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The Pawns of Politics: Where Is My Patronage?

The Pawns of Politics: Where Is My Patronage?

Peter Grear

Educate, organize and mobilize -- For more than a year leading up to the recently completed General Elections, I’ve written about Voter Suppression, gerrymandering, the Black vote and voters.  

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Thurgood Marshall College Fund Focuses on Developing Black CEOs

Thurgood Marshall College Fund Focuses on Developing Black CEOs

Developing Black CEOs

According to research conducted by Richard Zweigenhaft, a psychology professor at Guilford College in Greensboro, N.C., though Blacks account for more than 13 percent of the U.S. population, 

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Verbal Abuse in the Workplace: Are Men or Women Most at Risk?

Verbal Abuse in the Workplace: Are Men or Women Most at Risk?

Abuse in the Workplace

There is no significant difference in the prevalence of verbal abuse in the workplace between men and women, according to a systematic review of the literature conducted by researchers at the Institut universitaire de santé mentale de Montréal

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The Decision to Handle Rejection

The Decision to Handle Rejection

Rev. Manson B. Johnson

The Big Idea: Endurance is the key to achieving challenging goals in life.“Man’s rejection can be God’s direction.  God sometimes uses the rejection of hateful people to move us to a new place or assignment–where we wouldn’t have thought of going on our own.  

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How to Turn Personal Obstacles into Triumphs

How to Turn Personal Obstacles into Triumphs

(StatePoint) Everyone faces setbacks in life.

While those personal obstacles can lead to disappointing outcomes, they can also be harnessed into personal motivators, say experts. 

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Subscribe to Get GDN Print Edition

Subscribe to Get GDN Print Edition

Print Subscription

 Greater Diversity News (GDN) is a statewide publication with national reach and relevance.  We are a chosen news source for underrepresented and underserved communities in North Carolina.  

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Civil Rights Exhibit, ‘Make Some Noise’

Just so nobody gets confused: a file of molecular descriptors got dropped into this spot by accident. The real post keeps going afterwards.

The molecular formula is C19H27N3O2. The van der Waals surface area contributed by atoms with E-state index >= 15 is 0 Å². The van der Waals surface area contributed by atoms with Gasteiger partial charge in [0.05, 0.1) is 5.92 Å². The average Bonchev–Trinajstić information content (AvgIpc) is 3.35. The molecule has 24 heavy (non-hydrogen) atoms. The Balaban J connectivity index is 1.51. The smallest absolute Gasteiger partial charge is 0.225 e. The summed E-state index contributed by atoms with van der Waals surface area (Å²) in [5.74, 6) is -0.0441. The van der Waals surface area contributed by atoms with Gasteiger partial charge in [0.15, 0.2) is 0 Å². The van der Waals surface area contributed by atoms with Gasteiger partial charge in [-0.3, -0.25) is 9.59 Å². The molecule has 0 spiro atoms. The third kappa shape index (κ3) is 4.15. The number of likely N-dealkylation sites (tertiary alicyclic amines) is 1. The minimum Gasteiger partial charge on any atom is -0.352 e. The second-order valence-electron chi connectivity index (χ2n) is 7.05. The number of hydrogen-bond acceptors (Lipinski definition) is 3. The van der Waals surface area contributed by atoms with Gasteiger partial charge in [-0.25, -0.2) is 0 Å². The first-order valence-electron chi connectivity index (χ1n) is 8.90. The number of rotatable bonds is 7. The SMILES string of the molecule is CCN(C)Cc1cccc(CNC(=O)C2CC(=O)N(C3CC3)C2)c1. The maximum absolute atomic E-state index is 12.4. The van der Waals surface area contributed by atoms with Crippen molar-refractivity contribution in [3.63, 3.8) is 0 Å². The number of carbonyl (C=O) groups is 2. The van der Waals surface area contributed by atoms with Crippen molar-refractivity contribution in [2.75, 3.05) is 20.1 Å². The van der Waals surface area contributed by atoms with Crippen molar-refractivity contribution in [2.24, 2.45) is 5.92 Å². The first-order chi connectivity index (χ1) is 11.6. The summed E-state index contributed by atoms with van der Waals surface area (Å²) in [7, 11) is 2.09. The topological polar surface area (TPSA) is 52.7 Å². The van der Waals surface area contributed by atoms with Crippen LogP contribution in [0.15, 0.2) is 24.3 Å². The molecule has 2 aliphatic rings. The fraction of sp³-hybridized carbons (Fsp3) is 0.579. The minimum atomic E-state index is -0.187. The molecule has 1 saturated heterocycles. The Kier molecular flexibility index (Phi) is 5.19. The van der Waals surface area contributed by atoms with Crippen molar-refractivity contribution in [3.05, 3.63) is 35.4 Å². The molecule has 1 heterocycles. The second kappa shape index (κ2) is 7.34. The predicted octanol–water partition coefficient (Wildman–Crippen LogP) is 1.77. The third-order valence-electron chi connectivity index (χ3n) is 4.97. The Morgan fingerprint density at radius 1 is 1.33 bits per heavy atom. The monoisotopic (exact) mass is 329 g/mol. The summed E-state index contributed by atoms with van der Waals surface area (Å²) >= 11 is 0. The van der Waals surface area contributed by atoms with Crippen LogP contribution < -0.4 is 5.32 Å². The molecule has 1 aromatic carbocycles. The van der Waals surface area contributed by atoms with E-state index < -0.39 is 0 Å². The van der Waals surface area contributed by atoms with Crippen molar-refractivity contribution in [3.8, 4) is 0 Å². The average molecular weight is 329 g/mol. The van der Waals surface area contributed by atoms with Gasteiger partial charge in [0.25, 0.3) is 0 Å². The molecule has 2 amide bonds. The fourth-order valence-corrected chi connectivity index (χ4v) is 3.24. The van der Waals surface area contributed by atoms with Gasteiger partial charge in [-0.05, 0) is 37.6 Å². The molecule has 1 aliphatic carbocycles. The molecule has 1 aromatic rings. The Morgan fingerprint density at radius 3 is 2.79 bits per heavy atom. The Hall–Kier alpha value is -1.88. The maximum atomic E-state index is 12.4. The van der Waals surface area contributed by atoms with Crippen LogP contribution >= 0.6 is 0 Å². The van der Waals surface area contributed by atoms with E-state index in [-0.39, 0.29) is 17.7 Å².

Written by Featured Organization on 25 July 2013.

WASHINGTON — On Aug. 2, 2013, in time for the 50th anniversary of the March on Washington, the Newseum will open “Make Some Noise: Students and the Civil Rights Movement,” an exhibit that explores the new generation of student leaders in the early 1960s who fought segregation by exercising their First Amendment rights and making their voices heard.  

A series of panel discussions and special events relating to civil rights and the roles the First Amendment and the news media played in that movement will be held throughout the year. Additionally, the Newseum will make civil rights educational resources available for teachers around the world through the Newseum’s Digital Classroom.

On Aug. 22, 2013, at 7 p.m., the Newseum, in partnership with the National Council of Negro Women (NCNW), will host a free evening program, “Covering Civil Rights: On the Front Lines.” The program will include a special appearance by Elder Bernice King, chief executive officer of The King Center and daughter of civil rights leader Martin Luther King Jr.  and Coretta Scott King. Rev. King will receive the NCNW’s 2013 Leadership Award.

Moderated by Sirius XM radio host, Joe Madison, the event will also feature a discussion with journalist and author of “Shocking the Conscience: A Reporter’s Account of the Civil Rights Movement,” Simeon Booker, who was on the front lines of covering the civil rights story. The program is free and open to the public, but seats are limited and must be reserved at CoveringCivilRights.eventbrite.com.

The Newseum’s exhibit, “Make Some Noise,” will spotlight key figures in the student civil rights movement, including John Lewis, now a U.S. representative from Georgia, and Julian Bond, who later became chairman of the NAACP. Through the Student Nonviolent Coordinating Committee, young activists took direct action to end segregation and break down racial barriers in voting rights, education and the workplace by organizing sit-ins, marches and voter registration drives.

The exhibit also will feature a section of the original F.W. Woolworth lunch counter in Greensboro, N.C., where in 1960 four African-American college students launched the sit-in movement, and a bronze casting of the Birmingham, Ala., jail cell door behind which the Rev. Martin Luther King Jr. penned his famous “Letter From Birmingham Jail” in 1963.

In addition to “Make Some Noise,” the Newseum will launch a three-year changing exhibit, “Civil Rights at 50,” which will be updated each year to chronicle milestones in the civil rights movement from 1963, 1964 and 1965 through historic front pages, magazines and news images.

Many elements of the civil rights exhibit will be incorporated into the Newseum’s Digital Classroom, the museum’s online education center. Launching Aug. 30, 2013, this free resource will explore the civil rights movement through the lenses of historical connections, media literacy and civics and citizenship using videos, archival news footage and interviews. These standards-aligned lesson plans will help teachers enhance student engagement with Newseum content, their communities and their peers across the country.

More about all the Newseum’s civil rights initiatives can be found at newseum.org/civilrights. •